Broad, who recently failed in his efforts to take over the Los Angeles Times, remains an active backer of the corporate charter movement. Last year, the paper obtained a copy of his secret plan to remove half of the students from LA’s local neighborhood public schools and place them in unaccountable charters.
Broad continues to promote his vision by giving millions to anti-public school candidates and causes.
Broad has given $16,219,121 in 573 contributions
The Walton Family
The heirs to the Wal-Mart fortune are among the 15 richest people in the country, and have been some of the biggest charter school backers and political donors in the nation. The Walton Family Foundation has spent millions supporting private school voucher schemes and giving grants to right-wing think tanks like the Fordham Institute and the American Enterprise Institute for Public Policy.
Here’s a look at some of their political activity in California.
Carrie Walton Penner
Jim Walton (pictured)
Alice Walton (pictured)
The Netflix CEO and major political donor is the former head of the state Board of Education, where he helped lead the corporate charter agenda. In addition to giving to anti-public school candidates, the San Francisco billionaire has offered $100 million of his personal fortune to promote new tech-dominated charters.
Hastings’ reappointment to the state education board was rejected by the State Senate.
Hastings has even declared that elected school boards are obsolete and should be replaced with a system of non-profit corporations with appointed board members.
Hastings has given $31,401,159 in 167 contributions
The Silicon Valley venture capitalist was an early investor in Apple and Intel. The 86-year-old billionaire has donated to campaigns to support school vouchers, and has become one of the largest supporters of privately-managed charter schools and pro-charter candidates in California.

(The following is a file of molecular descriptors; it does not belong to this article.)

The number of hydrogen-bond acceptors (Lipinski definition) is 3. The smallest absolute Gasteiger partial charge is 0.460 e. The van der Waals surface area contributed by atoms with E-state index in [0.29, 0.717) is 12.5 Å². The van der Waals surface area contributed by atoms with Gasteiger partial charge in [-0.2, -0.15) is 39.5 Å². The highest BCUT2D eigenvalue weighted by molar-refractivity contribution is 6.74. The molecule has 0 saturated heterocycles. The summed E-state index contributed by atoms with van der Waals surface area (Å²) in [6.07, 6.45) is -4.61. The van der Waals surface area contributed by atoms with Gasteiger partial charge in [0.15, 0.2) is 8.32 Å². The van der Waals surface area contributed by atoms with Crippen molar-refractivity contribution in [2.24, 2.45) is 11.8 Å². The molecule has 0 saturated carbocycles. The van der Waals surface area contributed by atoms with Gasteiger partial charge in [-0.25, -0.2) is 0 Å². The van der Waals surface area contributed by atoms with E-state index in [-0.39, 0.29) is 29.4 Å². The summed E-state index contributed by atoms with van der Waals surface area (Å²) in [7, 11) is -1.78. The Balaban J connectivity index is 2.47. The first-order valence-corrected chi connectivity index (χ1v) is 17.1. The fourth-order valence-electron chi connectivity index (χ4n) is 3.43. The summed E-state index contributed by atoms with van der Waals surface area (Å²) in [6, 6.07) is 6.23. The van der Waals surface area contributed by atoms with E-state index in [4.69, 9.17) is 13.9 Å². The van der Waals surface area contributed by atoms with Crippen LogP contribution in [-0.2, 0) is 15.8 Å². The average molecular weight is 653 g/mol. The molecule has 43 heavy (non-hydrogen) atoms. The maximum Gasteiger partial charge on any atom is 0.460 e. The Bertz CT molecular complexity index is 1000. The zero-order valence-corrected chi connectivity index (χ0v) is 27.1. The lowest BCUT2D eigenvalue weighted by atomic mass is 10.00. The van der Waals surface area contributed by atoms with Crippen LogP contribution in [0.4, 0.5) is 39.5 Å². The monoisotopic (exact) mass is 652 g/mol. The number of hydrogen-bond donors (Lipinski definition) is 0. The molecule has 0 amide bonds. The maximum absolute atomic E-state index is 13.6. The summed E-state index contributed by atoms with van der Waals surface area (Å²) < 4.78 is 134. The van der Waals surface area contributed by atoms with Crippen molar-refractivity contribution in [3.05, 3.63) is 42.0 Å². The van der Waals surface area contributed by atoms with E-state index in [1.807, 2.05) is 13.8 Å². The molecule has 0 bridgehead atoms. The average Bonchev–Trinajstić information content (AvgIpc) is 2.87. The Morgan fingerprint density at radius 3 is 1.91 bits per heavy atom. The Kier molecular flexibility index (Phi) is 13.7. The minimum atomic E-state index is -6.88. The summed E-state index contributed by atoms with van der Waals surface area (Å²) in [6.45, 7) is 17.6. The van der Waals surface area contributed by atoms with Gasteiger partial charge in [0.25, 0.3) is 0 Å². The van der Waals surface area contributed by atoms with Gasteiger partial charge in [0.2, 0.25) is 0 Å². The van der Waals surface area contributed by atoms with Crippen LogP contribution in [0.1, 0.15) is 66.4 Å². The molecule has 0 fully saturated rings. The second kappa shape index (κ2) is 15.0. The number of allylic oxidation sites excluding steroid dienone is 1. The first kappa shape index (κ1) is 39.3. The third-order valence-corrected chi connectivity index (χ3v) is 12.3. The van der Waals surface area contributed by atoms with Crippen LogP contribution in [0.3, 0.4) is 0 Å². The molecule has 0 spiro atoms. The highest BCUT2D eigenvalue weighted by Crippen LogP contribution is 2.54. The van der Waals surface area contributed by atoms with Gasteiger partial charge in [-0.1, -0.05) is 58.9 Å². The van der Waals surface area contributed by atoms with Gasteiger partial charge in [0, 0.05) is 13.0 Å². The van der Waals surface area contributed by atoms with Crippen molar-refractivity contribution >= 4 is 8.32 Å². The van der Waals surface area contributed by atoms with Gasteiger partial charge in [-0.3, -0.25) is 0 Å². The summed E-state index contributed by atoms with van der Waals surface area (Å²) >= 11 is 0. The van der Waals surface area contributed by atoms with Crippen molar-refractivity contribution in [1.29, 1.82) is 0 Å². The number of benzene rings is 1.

Rock has given $4,902,250 in 64 contributions
Laura and John Arnold
Texas billionaire John Arnold built his fortune as an executive at Enron, and has now turned his efforts to trying to influence education policy in California. The former hedge fund director donated more than $300,000 to anti-public school candidates in 2014 and has been a major donor to a number of groups dedicated to pushing the corporate charter school agenda.
The co-founder of The Gap clothing company is worth an estimated $2.8 billion. Fisher and her family are major funders of the corporate charter movement, funneling hundreds of thousands of dollars into PACs and lobbying efforts aimed at weakening California’s public schools.
Fisher funneled $1.6 million through the dark money Koch network in 2012 as part of a clandestine effort to prevent a tax measure to ensure billionaires like Fisher pay their fair share to support public education and health care for children.
Fisher has given $7,974,100 in 152 contributions
Oberndorf is a hedge fund manager who was a major investor in a for-profit after school tutoring chain.
In 2016, Oberndorf succeeded Betsy DeVos as chair of the American Federation of Children which advocates for school vouchers.
Oberndorf has given $6,640,711 in 121 contributions